In a World Gone Berserk,
Time spent in contemplation is seen as odd, anti-productive and dangerous.
Joe was screaming and everyone in the boardroom was trying to look elsewhere. But it was hard to pretend you were checking Facebook when someone was turning purple and thumping the table with both of his hands.
I was the focus of this tirade. His spittle was striking the table in front of me. I watched as it formed into tiny pools and flowed towards the sunken power strip.
We didn’t have the paper ready. I wanted more time and contemplation from the team. This required us to get more context on the problem the client was facing. And I had made the mistake of asking my new boss for said context.
My boss couldn’t handle my questions.
He took them as an attack.
In a world gone berserk, anyone who wants to stop and contemplate is suddenly the crazy one.
We have to be busy, so busy we can’t even take the time to even explain why we are so busy.
Double booked is now for amateurs.
Status in companies is built by being triple and even quadruple booked. If one of those can be in a different city, you get triple points and a pass to scream at your assistant.
My mistake. Screaming at subordinates is always allowed.
The new white collar worker takes pride in being so stressed out that they are on medication and even seeing a counselor for their “problem”. Or rather, they would be if they didn’t keep cancelling because of their assistant quadruple-booking them as instructed.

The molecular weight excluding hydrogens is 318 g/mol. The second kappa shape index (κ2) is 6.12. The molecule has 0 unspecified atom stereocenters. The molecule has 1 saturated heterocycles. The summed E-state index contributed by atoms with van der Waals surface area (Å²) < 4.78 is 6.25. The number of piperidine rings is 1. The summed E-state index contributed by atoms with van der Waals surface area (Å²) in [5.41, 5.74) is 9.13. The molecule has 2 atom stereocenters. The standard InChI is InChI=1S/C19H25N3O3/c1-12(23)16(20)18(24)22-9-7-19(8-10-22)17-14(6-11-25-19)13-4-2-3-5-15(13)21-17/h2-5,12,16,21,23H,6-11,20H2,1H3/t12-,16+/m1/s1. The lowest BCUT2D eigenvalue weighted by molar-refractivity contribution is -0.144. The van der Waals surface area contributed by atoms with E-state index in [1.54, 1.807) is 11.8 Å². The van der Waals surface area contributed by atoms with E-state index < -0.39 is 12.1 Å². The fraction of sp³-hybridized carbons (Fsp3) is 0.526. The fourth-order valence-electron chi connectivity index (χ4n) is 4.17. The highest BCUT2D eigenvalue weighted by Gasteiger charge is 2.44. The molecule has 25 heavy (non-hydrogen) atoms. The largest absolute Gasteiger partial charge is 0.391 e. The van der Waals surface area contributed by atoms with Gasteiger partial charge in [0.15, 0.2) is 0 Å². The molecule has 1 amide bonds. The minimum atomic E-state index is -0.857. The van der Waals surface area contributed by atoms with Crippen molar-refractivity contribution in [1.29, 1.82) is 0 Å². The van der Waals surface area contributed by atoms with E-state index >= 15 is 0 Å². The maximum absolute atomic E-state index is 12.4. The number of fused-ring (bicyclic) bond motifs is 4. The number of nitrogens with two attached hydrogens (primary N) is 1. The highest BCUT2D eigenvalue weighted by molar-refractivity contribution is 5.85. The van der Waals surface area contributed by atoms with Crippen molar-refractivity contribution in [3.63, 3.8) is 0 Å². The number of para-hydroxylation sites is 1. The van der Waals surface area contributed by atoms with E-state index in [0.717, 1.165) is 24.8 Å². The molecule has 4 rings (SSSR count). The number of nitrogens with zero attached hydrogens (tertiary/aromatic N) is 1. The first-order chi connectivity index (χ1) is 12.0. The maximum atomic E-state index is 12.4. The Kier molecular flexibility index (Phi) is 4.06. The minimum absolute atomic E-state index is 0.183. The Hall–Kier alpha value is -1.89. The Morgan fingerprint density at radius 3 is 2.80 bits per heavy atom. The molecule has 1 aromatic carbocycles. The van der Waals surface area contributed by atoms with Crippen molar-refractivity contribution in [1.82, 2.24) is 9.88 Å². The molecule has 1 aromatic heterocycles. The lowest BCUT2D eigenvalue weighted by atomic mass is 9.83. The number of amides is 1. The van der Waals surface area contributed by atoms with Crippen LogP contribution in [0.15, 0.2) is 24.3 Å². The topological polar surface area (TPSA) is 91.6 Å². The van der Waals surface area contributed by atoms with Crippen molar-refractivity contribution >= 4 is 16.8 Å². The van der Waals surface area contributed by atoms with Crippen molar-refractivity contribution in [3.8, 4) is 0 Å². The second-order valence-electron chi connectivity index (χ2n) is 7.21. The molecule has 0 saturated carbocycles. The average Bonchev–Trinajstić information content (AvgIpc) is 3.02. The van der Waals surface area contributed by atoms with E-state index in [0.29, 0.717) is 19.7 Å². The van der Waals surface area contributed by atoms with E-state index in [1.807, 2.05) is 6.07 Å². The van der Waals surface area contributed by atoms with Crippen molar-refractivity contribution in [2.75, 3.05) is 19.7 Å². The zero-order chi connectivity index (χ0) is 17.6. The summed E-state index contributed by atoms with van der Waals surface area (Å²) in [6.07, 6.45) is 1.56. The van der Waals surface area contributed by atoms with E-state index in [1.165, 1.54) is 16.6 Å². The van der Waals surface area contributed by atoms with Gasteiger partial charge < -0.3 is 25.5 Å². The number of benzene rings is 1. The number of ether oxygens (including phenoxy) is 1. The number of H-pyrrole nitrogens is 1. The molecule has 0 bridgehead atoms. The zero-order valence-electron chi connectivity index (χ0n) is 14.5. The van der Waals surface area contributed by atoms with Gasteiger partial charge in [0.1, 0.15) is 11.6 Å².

So instead, they just fly off the handle and then write it up as battle wounds or some bizarre new form of PTSD they’ve invented. There was a rumour that my last boss was autistic. I’m pretty sure he started that rumour.
All of this is pretty much why I left the business world.
I was burnt out. Toasted. Done.
And worse, I had developed a negative association with contemplation.
The idea of taking a walk and doing nothing else caused me to break out into a sweat. I couldn’t even eat a meal without stopping to check my phone at least a dozen times.
It would take me years before I could begin to enjoy time spent in deep thought. Or the idea of going somewhere without my phone. Okay, I’m still struggling with that last one, but I’m working on it!
There are days where I don’t feel like I have time to take a morning walk and so I put it off. I focus on getting my work done. After all, that’s the responsible thing to do, right?
These are always the worst of days.
And then there are the days where I remember to get up thirty minutes early. Where I don’t take my phone with me and I spend an hour walking with my dog, just being present with my thoughts and emotions.
These are always the best of days.